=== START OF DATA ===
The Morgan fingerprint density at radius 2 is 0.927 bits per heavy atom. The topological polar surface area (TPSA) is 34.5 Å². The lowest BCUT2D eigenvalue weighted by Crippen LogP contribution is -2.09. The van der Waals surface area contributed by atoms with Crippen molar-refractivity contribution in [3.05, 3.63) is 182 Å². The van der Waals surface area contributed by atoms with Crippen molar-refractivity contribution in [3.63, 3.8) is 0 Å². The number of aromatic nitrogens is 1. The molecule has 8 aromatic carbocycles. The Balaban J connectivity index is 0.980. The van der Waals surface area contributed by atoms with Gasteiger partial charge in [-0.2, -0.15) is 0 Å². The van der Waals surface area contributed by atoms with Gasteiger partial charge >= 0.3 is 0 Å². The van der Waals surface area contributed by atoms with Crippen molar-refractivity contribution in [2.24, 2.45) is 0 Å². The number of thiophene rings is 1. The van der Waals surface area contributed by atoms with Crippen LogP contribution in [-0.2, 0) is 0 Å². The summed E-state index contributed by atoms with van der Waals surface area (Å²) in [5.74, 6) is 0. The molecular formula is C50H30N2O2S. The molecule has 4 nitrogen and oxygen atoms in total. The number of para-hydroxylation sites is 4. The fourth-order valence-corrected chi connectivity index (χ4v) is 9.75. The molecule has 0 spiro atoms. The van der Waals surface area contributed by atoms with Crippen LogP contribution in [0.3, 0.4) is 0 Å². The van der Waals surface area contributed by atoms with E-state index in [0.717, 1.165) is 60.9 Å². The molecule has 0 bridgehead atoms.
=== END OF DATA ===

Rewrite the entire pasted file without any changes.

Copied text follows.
The Morgan fingerprint density at radius 2 is 0.927 bits per heavy atom. The topological polar surface area (TPSA) is 34.5 Å². The lowest BCUT2D eigenvalue weighted by Crippen LogP contribution is -2.09. The van der Waals surface area contributed by atoms with Crippen molar-refractivity contribution in [3.05, 3.63) is 182 Å². The van der Waals surface area contributed by atoms with Crippen molar-refractivity contribution in [3.63, 3.8) is 0 Å². The number of aromatic nitrogens is 1. The molecule has 8 aromatic carbocycles. The Balaban J connectivity index is 0.980. The van der Waals surface area contributed by atoms with Gasteiger partial charge in [-0.2, -0.15) is 0 Å². The van der Waals surface area contributed by atoms with Gasteiger partial charge >= 0.3 is 0 Å². The van der Waals surface area contributed by atoms with Crippen molar-refractivity contribution in [2.24, 2.45) is 0 Å². The number of thiophene rings is 1. The van der Waals surface area contributed by atoms with Crippen LogP contribution in [-0.2, 0) is 0 Å². The summed E-state index contributed by atoms with van der Waals surface area (Å²) in [5.74, 6) is 0. The molecular formula is C50H30N2O2S. The molecule has 4 nitrogen and oxygen atoms in total. The number of para-hydroxylation sites is 4. The fourth-order valence-corrected chi connectivity index (χ4v) is 9.75. The molecule has 0 spiro atoms. The van der Waals surface area contributed by atoms with Crippen LogP contribution in [0.3, 0.4) is 0 Å². The van der Waals surface area contributed by atoms with E-state index in [0.717, 1.165) is 60.9 Å². The molecule has 0 bridgehead atoms.